Basra Attacks Will Drive Up Insurance and Freight Rates
Two U.S. sailors died on Saturday in a series of attempted boat bomb attacks on the key oil facility at Khawr al-Amaya and on four docked oil tankers at the main Basra terminals.
Three dhows pulled near the Khawr al-Amaya and Al-Basra oil terminals in the Gulf waters off Iraq?s port of Umm Qasr. The dhows exploded when approached by U.S. Navy teams sent to intercept them. The dhow near Khawr al-Amaya flipped over a U.S. Navy intercept boat, killing the sailors and wounding five others.
?The attacks are a fearsome development,? said a senior Kuwaiti oil official. ?They are a nightmare for both consumers and producers. The market is already tense and volatile, because of security events around the world,? he added.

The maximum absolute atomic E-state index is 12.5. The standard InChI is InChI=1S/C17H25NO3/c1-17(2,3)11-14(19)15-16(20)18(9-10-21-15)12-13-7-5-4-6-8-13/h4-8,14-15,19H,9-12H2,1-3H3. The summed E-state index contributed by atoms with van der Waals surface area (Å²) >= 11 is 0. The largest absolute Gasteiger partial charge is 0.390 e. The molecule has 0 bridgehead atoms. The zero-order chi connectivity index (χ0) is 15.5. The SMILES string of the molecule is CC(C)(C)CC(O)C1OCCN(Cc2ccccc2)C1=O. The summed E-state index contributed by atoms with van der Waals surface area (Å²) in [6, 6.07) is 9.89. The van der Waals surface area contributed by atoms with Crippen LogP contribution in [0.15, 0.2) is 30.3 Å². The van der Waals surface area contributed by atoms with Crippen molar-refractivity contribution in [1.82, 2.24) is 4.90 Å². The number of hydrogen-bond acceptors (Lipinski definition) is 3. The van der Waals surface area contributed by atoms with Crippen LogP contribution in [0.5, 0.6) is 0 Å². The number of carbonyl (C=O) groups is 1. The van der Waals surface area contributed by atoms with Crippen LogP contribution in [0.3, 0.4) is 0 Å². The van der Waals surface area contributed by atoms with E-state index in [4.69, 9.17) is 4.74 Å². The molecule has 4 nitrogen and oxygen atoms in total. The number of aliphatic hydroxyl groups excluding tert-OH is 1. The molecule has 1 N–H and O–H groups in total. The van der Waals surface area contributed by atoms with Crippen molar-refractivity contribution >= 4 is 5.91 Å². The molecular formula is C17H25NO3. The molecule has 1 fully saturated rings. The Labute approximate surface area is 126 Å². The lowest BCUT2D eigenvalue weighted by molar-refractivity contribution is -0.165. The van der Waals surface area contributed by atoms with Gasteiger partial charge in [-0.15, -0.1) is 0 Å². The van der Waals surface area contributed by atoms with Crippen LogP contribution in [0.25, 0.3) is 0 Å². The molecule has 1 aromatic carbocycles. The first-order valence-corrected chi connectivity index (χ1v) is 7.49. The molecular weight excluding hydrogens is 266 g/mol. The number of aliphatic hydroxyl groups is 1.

Even though the attacks appear to be part of the Iraqi domestic fighting, the similarities with Al Qaeda?s attacks on the French oil tanker ?Limberg? off of Yemen in 2002 and the attack on the U.S. destroyer ?Cole? in 2000 have escaped no one's attention associated with maritime security.
The six Gulf Cooperation Councils countries of Bahrain, Kuwait, Oman, Qatar, Saudi Arabia, and the United Arab Emirates collectively produce 15 million barrels of oil per day. The disruption of this oil production could have a severe impact on the economies that desperately require Middle East crude oil.